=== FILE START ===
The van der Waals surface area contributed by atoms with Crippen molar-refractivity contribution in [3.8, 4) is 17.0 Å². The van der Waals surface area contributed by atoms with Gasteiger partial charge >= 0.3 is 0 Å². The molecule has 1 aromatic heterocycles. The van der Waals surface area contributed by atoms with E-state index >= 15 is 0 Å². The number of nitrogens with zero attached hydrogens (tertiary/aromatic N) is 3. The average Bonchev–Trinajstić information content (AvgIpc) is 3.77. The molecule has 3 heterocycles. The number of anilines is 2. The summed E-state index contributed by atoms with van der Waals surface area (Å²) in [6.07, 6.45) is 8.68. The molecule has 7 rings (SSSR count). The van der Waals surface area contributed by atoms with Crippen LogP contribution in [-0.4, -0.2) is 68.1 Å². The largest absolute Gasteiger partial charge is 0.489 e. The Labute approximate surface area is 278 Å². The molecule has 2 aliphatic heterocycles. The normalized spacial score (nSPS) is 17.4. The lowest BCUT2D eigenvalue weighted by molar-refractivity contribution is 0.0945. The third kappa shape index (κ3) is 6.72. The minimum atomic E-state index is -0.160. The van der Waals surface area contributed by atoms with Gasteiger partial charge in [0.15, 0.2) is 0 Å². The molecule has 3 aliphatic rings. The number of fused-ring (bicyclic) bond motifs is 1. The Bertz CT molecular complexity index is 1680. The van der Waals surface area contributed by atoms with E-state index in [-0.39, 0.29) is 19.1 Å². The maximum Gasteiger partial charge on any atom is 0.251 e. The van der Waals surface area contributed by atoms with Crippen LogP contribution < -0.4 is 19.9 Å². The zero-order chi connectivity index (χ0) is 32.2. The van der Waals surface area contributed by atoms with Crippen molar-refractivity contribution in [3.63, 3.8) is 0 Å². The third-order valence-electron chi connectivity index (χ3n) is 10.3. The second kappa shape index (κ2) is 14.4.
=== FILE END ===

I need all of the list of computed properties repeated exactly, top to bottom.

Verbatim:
The van der Waals surface area contributed by atoms with Crippen molar-refractivity contribution in [3.8, 4) is 17.0 Å². The van der Waals surface area contributed by atoms with Gasteiger partial charge >= 0.3 is 0 Å². The molecule has 1 aromatic heterocycles. The van der Waals surface area contributed by atoms with E-state index >= 15 is 0 Å². The number of nitrogens with zero attached hydrogens (tertiary/aromatic N) is 3. The average Bonchev–Trinajstić information content (AvgIpc) is 3.77. The molecule has 3 heterocycles. The number of anilines is 2. The summed E-state index contributed by atoms with van der Waals surface area (Å²) in [6.07, 6.45) is 8.68. The molecule has 7 rings (SSSR count). The van der Waals surface area contributed by atoms with Crippen LogP contribution in [-0.4, -0.2) is 68.1 Å². The largest absolute Gasteiger partial charge is 0.489 e. The Labute approximate surface area is 278 Å². The molecule has 2 aliphatic heterocycles. The normalized spacial score (nSPS) is 17.4. The lowest BCUT2D eigenvalue weighted by molar-refractivity contribution is 0.0945. The third kappa shape index (κ3) is 6.72. The minimum atomic E-state index is -0.160. The van der Waals surface area contributed by atoms with Gasteiger partial charge in [0.15, 0.2) is 0 Å². The molecule has 3 aliphatic rings. The number of fused-ring (bicyclic) bond motifs is 1. The Bertz CT molecular complexity index is 1680. The van der Waals surface area contributed by atoms with E-state index in [-0.39, 0.29) is 19.1 Å². The maximum Gasteiger partial charge on any atom is 0.251 e. The van der Waals surface area contributed by atoms with Crippen LogP contribution < -0.4 is 19.9 Å². The zero-order chi connectivity index (χ0) is 32.2. The van der Waals surface area contributed by atoms with Crippen molar-refractivity contribution in [3.63, 3.8) is 0 Å². The third-order valence-electron chi connectivity index (χ3n) is 10.3. The second kappa shape index (κ2) is 14.4.